Small Businesses: Hire and Keep the Best Employees
Good help is always hard to find. At least that’s what we’ve been told. However, I don’t think this is necessarily true. I believe 99% of individuals go to work to do a good job. But are we as business owners and managers giving them the tools they need to truly succeed? Are we doing everything we can to make sure the employee’s skills match the job they’ve been hired to do?
Here are some quick ideas that go a long way in helping you finding the right person to fill a position, and to keep that person employed and engaged at your small business. (For more, see: Choosing a Retirement Plan for Your Small Business.)
Pre-Hire: Go Beyond the Resume
Resumes are important when evaluating candidates for employment. You want to find people with the right kind of experience and skills that will help your organization, but these shouldn’t be the only qualities you look for on resumes.
Attitude and a willingness to learn also should be high on the priority list of traits that employers should look for in potential employees. Smart people can gain expertise and master nearly any skill, but it’s very hard to change a poor attitude. Also, the fewer preconceived notions an employee has coming in to your organization, the more ready and willing they will be to adapt to the systems and programs at your firm.
During Hiring: Test, Test, Test
I believe in using both analytical and soft-skill testing during the hiring process. Companies like Kolbe can help match personalities and learning styles with specific types of jobs or occupations. If problem solving is part of the job description, for instance, ask questions in the interview that represent what the job will be like.
Also, don’t make the assumption that everyone knows how to use a computer – test for it. Skill, competency and comfort level with technology can vary widely among different individuals. (For more, see: A Defined Benefit Plan for Small Business Owners.)
Post-Hire: Train, Train, Train
Onboarding is a familiar process for new employees, but the best companies go beyond the basic orientation program. They offer continuing opportunities for employees to increase their skill sets.
Continuous training benefits employees by adding responsibilities and showing a clear path of promotion in the organization. Employers benefit too, as it leads to greater efficiency by developing skilled and capable employees. Training should be part of the 40-hour work week. Cultivating a skilled and engaged workforce is an expensive process, especially for the small business owner. Any time spent upfront and ongoing in training skilled employees greatly increases the likelihood of success.
Pay Your People Well, but Measure
Successful business owners understand the value of taking care of their best people. A+ employees should be paid like A++ employees. It doesn’t have to be all about money – flexibility of schedule can also be a significant reward for top performing employees, especially those you want to keep.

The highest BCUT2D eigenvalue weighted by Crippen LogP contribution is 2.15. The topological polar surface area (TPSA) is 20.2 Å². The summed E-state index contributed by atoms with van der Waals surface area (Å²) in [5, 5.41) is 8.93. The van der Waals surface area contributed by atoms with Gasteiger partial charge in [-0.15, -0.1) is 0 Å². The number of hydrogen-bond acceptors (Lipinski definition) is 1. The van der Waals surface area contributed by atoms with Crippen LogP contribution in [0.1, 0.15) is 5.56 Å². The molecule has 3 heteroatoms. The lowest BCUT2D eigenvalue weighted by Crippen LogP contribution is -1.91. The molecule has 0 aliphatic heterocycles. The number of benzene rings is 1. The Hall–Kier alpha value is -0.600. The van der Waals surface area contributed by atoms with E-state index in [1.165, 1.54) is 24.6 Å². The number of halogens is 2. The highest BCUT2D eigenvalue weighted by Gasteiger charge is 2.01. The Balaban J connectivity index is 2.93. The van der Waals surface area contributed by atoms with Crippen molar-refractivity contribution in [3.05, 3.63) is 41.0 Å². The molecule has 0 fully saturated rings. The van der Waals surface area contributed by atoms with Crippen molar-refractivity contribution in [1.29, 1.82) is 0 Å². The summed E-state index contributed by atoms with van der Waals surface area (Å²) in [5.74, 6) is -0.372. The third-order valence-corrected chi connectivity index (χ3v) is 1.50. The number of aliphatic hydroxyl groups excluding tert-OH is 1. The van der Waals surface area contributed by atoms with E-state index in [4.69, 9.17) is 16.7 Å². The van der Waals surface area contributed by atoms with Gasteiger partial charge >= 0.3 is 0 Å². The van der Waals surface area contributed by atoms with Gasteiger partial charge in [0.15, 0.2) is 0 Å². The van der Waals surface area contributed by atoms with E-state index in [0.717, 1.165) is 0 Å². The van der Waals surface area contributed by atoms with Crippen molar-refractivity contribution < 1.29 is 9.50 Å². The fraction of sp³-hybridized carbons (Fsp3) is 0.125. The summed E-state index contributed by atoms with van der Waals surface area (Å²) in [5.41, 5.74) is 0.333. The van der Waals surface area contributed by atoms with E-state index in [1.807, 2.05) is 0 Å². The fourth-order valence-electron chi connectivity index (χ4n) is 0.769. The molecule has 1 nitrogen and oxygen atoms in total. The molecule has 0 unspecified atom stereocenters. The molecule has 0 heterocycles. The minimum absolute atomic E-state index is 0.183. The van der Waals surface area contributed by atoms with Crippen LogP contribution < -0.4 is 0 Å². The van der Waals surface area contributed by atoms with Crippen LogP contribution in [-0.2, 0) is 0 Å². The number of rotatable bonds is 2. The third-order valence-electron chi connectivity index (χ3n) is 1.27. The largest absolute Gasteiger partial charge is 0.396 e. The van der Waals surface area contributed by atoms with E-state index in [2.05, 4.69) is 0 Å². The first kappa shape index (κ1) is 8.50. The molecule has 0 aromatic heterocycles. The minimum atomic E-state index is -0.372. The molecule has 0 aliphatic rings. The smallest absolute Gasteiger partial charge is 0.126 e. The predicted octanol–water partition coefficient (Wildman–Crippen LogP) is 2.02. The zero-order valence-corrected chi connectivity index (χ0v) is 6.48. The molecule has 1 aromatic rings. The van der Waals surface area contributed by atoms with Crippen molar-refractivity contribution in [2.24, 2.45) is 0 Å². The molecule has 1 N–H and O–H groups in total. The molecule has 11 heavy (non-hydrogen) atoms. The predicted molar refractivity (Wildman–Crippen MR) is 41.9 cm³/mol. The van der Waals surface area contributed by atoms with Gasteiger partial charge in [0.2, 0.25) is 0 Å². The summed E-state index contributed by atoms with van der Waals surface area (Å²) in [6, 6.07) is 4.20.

The fear from all business owners is paying a B-grade employee with an A+ level salary. How can you differentiate top performers from average ones? You need to have measurements for each job, both quantitative and qualitative. Then you need to review performance with employees consistently, so they understand what is expected on the job and how their salary is linked to job performance and business success. (For more, see: Work at a Startup? Here’s How to Plan Your Finances.)
Let Them Know How They’re Doing
Regular reviews are important, but it is also important to give praise and constructive criticism at non-scheduled times. For example, when an employee completes a major milestone for the company, show your appreciation directly and publicly. Let everyone in your organization see the accomplishment.
In his book “Drive” author Daniel Pink discusses in depth how recognition and appreciation apply more towards company loyalty than actual compensation.
Outline a Clear Vision for Their Future
This can happen during training, but it can also be important for employees to know when they are joining your team. The more ambitious candidates will want to know where your company can take them in their future.
If you run a small business, do employees have the opportunity to earn equity? If your firm is getting larger, do you offer a track for promotions, leadership opportunities or management?
Pulling it All Together
Hire slow, fire fast. Business owners and managers hear this all of the time, yet it remains the best advice for growing and managing your business team. A hiring process that lasts for at least a year can go a long way toward helping you build a skilled and engaged staff that can increase your probability of business success. (For more, see: Starting a Business? Embrace the Discomfort.)